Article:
The Process

You’re interested in commercializing your discovery, but aren’t sure what to expect or where to start. KUCTC is available to talk you through the steps. In the meantime, here’s a general overview to get you going with the planning process.


Once you’ve decided to go for it, generally the first step is to legally form a company. There are several different business structures, each with its pros and cons.

Sole Proprietorship: A sole proprietorship is the most basic type of business to establish. You alone own the company and are responsible for its assets and liabilities.

Limited Liability Company (LLC): An LLC is designed to provide the limited liability features of a corporation and the tax effciencies and operational flexibility of a partnership.

Limited Liability Partnership (LLP): A partnership in which all partners (depending on the jurisdiction) have limited liabilities, one partner is not responsible or liable for another partner’s misconduct or negligence.

Non-profit 501(c)(3): A tax-exempt nonprofit organization in the United States.

C-corporation: Refers to any corporation that is taxed separately from its owners.

S-corporation: An S-corporation is similar to a C-corporation but the corporation’s income or losses are divided among and passed through to its shareholders. They must then report the income or loss on their individual income tax returns.


A great idea needs people to make it successful. You don’t have to hire full-time staff, which most startups can’t afford, but you will need help. Identify key team members—ideally whose skills and experience complement yours—and the roles they will play in moving your discovery along.

These people can be any of the following:

  • Employees 
  • Directors 
  • Scientific advisors
  • Research collaborators 
  • Consultants
  • Business partners

Faculty considering commercialization often ask, “Would I have to leave my job at KU?” The answer is no. Although both KU and another company can’t simultaneously employ you, you can have a non-employee role at the company as a collaborative researcher, board director, shareholder, and/or consultant. Some faculty even take a sabbatical to dedicate themselves to the start-up for a few months while it gets off the ground.


You have a company and people, now you need something to sell—likely one of your discoveries made in your role at KU. So the next step will be to get a license from KU that gives your company the rights to commercialize the intellectual property (IP) around that discovery.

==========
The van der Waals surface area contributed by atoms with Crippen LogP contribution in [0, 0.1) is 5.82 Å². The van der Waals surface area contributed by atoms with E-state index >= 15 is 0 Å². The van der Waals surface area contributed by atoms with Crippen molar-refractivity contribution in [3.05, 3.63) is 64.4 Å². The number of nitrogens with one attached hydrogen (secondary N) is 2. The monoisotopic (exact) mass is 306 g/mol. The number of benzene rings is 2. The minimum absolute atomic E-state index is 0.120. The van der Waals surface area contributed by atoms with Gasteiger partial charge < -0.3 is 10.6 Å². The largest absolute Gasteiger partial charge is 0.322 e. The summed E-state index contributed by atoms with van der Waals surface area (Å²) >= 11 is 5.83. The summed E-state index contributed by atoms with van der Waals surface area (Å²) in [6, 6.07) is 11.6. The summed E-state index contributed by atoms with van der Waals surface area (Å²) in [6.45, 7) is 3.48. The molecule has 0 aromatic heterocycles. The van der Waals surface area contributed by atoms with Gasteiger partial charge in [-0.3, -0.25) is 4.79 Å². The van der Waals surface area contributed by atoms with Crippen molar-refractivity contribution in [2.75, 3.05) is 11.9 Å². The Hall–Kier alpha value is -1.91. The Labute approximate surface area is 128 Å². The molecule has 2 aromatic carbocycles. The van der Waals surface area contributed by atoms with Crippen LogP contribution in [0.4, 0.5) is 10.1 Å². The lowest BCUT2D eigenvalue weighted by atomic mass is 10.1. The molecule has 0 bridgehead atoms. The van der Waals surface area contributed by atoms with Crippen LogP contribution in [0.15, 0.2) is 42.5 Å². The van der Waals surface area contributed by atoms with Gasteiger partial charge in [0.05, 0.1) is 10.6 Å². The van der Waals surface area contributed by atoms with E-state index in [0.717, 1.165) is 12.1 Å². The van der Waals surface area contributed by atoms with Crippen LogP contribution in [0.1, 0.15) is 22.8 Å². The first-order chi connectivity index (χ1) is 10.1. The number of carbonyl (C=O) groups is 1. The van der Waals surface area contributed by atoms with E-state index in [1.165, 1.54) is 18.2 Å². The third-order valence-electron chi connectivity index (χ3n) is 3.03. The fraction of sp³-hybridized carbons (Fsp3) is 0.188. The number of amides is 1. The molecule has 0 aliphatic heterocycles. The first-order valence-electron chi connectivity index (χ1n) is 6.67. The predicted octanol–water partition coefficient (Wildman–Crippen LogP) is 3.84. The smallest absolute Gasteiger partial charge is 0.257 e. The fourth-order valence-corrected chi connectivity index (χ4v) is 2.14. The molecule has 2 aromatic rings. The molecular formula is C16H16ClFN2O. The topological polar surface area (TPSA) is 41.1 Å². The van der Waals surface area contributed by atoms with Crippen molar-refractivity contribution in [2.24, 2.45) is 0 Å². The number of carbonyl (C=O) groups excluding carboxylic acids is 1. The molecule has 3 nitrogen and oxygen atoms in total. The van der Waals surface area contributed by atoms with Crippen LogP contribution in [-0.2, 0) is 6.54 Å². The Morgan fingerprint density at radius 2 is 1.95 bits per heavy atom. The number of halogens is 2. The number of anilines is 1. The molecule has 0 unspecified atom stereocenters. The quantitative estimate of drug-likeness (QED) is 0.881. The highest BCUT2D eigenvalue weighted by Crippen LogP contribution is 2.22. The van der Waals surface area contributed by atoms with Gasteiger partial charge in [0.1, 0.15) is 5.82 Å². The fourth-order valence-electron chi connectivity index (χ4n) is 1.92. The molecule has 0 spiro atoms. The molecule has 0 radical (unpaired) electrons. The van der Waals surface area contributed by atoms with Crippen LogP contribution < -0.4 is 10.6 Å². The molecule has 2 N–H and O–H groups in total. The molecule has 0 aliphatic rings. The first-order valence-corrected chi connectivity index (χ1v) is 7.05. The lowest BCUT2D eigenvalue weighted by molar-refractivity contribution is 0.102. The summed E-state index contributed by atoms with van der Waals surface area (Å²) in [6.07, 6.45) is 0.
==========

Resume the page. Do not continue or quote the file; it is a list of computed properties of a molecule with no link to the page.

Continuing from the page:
To avoid a conflict of interest, you will need to identify someone at the company who is not a KU employee to take responsibility for negotiating with KUCTC.


What is the company’s ultimate destination and how will it get there? These are the questions you will answer in a business plan. The value of a business plan isn’t so much in its mere existence as it is in the process of writing it. Expect a well-written business plan to take weeks or months to complete.

The process will involve researching the market, articulating the value proposition of the product, interviewing prospective customers and partners, talking to thought leaders in the field, putting together budgets and timelines, and identifying the main risks along with strategies for mitigating those risks.

You can find free business plan templates at and


You have a vehicle (the company), traveling companions (the people), a purpose (the ideas), and a roadmap (the business plan)—you’re ready for your road trip!

Oh wait, now you need to put some gas in the tank. As they say, money makes the world go around and start-ups are no exception.

Funding: Passion Doesn’t Keep the Lights On

It has been said that investors invest in people, not ideas. While that’s true, the second part of the sentence is often forgotten. Investors invest in people…with plans.

Whether you’re looking for angel investors, venture capital, or traditional loans, we can show you how to present your business plan— capital requirements, cash flow projections and market potential.

Seasoned investors aren’t gamblers; they like to back companies with a plan. We can work with you to help present your business in the best possible light.

Self-Funding: Traditionally this has meant using personal funds, credit cards and contributions from friends and family. While this route can help an entrepreneur retain his or her equity, often these funds run out as businesses are undercapitalized.

Angel Investors: These early investors are often not just a great source of funding, but also of mentorship as they tend to have deep expertise in certain areas. It’s a benefit to both the investor and entrepreneur when this ‘smart money’ is involved.

Venture Capital: When a new venture needs more than a couple of million dollars, venture capitalists are often the best source. While VC firms generally require considerable equity, their expertise and deep pockets can bring the necessary momentum for many companies to make it to the next level.

Grants: Funds are available from either government (federal or state) grants and/or foundations. Government entities want jobs and foundations eagerly invest in ventures whose outcomes can positively impact their missions.


You’ll know you’re well on your way to your destination when your company is landing customers, getting regulatory approvals, obtaining partnerships with major industry players, and/or focusing less on research and development and more on sales and marketing.

Although KUCTC can’t guarantee your success, we can give you the best possible shot at it.

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